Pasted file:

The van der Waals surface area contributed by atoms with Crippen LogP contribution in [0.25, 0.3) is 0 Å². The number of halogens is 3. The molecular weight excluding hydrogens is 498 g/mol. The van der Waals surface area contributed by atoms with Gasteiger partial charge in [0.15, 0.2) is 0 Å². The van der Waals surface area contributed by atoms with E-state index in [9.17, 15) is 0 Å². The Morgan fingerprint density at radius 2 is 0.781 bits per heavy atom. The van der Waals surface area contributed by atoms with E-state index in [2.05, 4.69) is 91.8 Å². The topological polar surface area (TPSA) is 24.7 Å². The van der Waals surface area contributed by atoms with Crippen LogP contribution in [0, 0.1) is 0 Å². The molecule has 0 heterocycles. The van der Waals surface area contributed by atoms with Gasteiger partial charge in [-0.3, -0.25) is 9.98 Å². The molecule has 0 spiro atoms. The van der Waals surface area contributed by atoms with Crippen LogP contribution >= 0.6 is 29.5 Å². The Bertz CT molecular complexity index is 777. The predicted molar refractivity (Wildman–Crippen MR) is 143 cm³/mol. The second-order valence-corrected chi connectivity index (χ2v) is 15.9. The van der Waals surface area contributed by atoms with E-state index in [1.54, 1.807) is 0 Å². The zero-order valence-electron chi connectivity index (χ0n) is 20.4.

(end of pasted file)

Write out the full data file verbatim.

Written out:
The van der Waals surface area contributed by atoms with Crippen LogP contribution in [0.25, 0.3) is 0 Å². The number of halogens is 3. The molecular weight excluding hydrogens is 498 g/mol. The van der Waals surface area contributed by atoms with Gasteiger partial charge in [0.15, 0.2) is 0 Å². The van der Waals surface area contributed by atoms with E-state index in [9.17, 15) is 0 Å². The Morgan fingerprint density at radius 2 is 0.781 bits per heavy atom. The van der Waals surface area contributed by atoms with E-state index in [2.05, 4.69) is 91.8 Å². The topological polar surface area (TPSA) is 24.7 Å². The van der Waals surface area contributed by atoms with Crippen LogP contribution in [0, 0.1) is 0 Å². The molecule has 0 heterocycles. The van der Waals surface area contributed by atoms with Gasteiger partial charge in [-0.3, -0.25) is 9.98 Å². The molecule has 0 spiro atoms. The van der Waals surface area contributed by atoms with Crippen LogP contribution >= 0.6 is 29.5 Å². The Bertz CT molecular complexity index is 777. The predicted molar refractivity (Wildman–Crippen MR) is 143 cm³/mol. The second-order valence-corrected chi connectivity index (χ2v) is 15.9. The van der Waals surface area contributed by atoms with E-state index in [1.54, 1.807) is 0 Å². The zero-order valence-electron chi connectivity index (χ0n) is 20.4.